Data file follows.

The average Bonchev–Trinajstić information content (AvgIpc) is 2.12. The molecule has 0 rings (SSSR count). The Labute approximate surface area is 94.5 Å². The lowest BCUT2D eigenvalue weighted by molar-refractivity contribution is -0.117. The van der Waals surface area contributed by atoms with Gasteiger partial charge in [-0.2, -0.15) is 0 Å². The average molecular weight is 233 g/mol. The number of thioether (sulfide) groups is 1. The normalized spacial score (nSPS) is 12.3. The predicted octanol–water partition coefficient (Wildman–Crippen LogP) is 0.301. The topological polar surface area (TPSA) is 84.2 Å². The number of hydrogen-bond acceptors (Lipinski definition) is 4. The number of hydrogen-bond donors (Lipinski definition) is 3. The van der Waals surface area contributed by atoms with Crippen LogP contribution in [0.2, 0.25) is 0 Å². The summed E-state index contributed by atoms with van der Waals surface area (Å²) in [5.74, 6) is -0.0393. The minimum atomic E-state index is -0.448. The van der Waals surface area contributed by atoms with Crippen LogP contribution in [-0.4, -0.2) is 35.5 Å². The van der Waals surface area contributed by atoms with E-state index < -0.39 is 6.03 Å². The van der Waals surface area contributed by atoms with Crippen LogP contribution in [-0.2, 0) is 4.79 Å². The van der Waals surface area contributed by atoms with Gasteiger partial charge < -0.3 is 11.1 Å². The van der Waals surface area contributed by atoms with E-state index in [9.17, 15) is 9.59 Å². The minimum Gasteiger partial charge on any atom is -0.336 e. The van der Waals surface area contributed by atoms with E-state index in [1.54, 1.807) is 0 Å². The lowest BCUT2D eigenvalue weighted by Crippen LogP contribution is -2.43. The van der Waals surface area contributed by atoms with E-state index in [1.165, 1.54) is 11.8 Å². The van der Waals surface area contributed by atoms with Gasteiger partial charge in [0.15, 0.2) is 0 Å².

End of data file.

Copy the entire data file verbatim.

The average Bonchev–Trinajstić information content (AvgIpc) is 2.12. The molecule has 0 rings (SSSR count). The Labute approximate surface area is 94.5 Å². The lowest BCUT2D eigenvalue weighted by molar-refractivity contribution is -0.117. The van der Waals surface area contributed by atoms with Gasteiger partial charge in [-0.2, -0.15) is 0 Å². The average molecular weight is 233 g/mol. The number of thioether (sulfide) groups is 1. The normalized spacial score (nSPS) is 12.3. The predicted octanol–water partition coefficient (Wildman–Crippen LogP) is 0.301. The topological polar surface area (TPSA) is 84.2 Å². The number of hydrogen-bond acceptors (Lipinski definition) is 4. The number of hydrogen-bond donors (Lipinski definition) is 3. The van der Waals surface area contributed by atoms with Crippen LogP contribution in [0.2, 0.25) is 0 Å². The summed E-state index contributed by atoms with van der Waals surface area (Å²) in [5.74, 6) is -0.0393. The minimum atomic E-state index is -0.448. The van der Waals surface area contributed by atoms with Crippen LogP contribution in [-0.4, -0.2) is 35.5 Å². The van der Waals surface area contributed by atoms with E-state index < -0.39 is 6.03 Å². The van der Waals surface area contributed by atoms with Crippen LogP contribution in [-0.2, 0) is 4.79 Å². The van der Waals surface area contributed by atoms with Gasteiger partial charge < -0.3 is 11.1 Å². The van der Waals surface area contributed by atoms with E-state index in [9.17, 15) is 9.59 Å². The minimum Gasteiger partial charge on any atom is -0.336 e. The van der Waals surface area contributed by atoms with E-state index in [1.54, 1.807) is 0 Å². The lowest BCUT2D eigenvalue weighted by Crippen LogP contribution is -2.43. The van der Waals surface area contributed by atoms with E-state index in [1.165, 1.54) is 11.8 Å². The van der Waals surface area contributed by atoms with Gasteiger partial charge in [0.15, 0.2) is 0 Å².